A New Tool for Finding Signs of Life After Brain Injuries

ICU doctors often face the impossible task of predicting how well brain-injured patients will recover. A specific type of fMRI may be a big help.


When patients come to the intensive care unit (ICU) with a brain injury, doctors often can’t predict how they’ll recover. Surprisingly, in the ICU, as many as 70% of deaths occur because healthcare professionals decide to stop life support for patients with severe brain injuries. That’s why it would be helpful if patients’ neurological outcomes could be predicted early on, so that medical resources could allocated to the patients that need them the most.

To date, task-based functional magnetic resonance imaging has been an effective tool for assessing consciousness in patients with severe brain injury. This method requires patients to complete a task inside a functional magnetic resonance imaging (fMRI) machine; therefore it demands active participation from the patient, which is not always feasible for patients with severe brain injuries.

On the other hand, resting-state fMRI (rsfMRI) has gained significant attention as a less-demanding alternative for patients with severe brain injuries — this technique requires the patient to simply lie in an fMRI machine while their brain is scanned. Initially, healthcare professionals didn’t use rsfMRI because they weren’t sure how to tell if patients were conscious. But as neuroscience has advanced, researchers have figured out that certain brain networks show signs of consciousness, even when patients aren’t fully responsive.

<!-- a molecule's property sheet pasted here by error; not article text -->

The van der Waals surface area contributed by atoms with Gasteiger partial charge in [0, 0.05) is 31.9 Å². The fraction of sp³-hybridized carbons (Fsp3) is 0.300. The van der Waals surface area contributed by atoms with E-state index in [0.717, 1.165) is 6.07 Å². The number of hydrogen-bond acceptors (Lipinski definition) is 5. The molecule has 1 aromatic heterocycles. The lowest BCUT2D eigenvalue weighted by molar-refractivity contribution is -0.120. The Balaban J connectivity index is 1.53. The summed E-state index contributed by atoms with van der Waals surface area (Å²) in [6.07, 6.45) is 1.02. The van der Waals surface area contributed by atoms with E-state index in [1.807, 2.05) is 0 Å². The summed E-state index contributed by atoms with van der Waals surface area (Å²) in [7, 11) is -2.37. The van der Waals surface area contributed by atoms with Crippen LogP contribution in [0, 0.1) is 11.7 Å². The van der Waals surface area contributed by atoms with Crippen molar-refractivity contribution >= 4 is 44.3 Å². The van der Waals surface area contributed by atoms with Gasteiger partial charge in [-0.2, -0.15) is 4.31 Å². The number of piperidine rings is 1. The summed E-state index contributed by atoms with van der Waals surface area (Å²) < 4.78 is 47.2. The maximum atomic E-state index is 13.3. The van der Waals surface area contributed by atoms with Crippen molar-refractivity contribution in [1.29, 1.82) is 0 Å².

To build on these advancements, a Ph.D. student from Western University, Matthew Kolisynk, recently led an investigation testing whether rsfMRI could predict neurological outcomes of unresponsive patients with acute severe brain injury. This study was published in the Journal of Neurology.

The researchers used a machine learning technique to analyze the rsfMRI data collected when patients first arrived in the ICU. Then, six months later, the patients’ actual neurological conditions were assessed using a trusted scale to determine if they had good or poor neurological outcomes. The machine learning results were compared to these real-life outcomes to see how accurate they were.

The study included 25 patients aged between 18 and 80 years old, 10 of whom were placed in the good outcome group and 15 who were placed in the poor outcome group. The machine learning approach correctly predicted that eight out of the 10 patients would have good outcomes and correctly predicted that 12 out of the 15 patients would have poor outcomes.

The results of this study suggest that rsfMRI could be a valuable addition to the tools healthcare professionals use to predict how patients with severe brain injuries in ICU will recover. In particular, this method seems to provide more accurate and personalized assessments. What’s really exciting is that it showed an 80% success rate in predicting good neurological recovery, which is better than the standard tests that are usually used to check if a patient is conscious (e.g., an eye test).

While these findings are promising, it’s important to note that more research is needed, including larger studies within different hospitals. Still, this study is a significant step forward, and it provides hope to both patients and families with severe brain injuries as well as healthcare professionals in the field.

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Alexandria (Alex) Samson is a PhD student in the Department of Psychology at the University of Toronto. She completed her BSc in Neuroscience from Dalhousie University. Alex is a strong believer in open science and is passionate about making scientific research accessible to all audiences.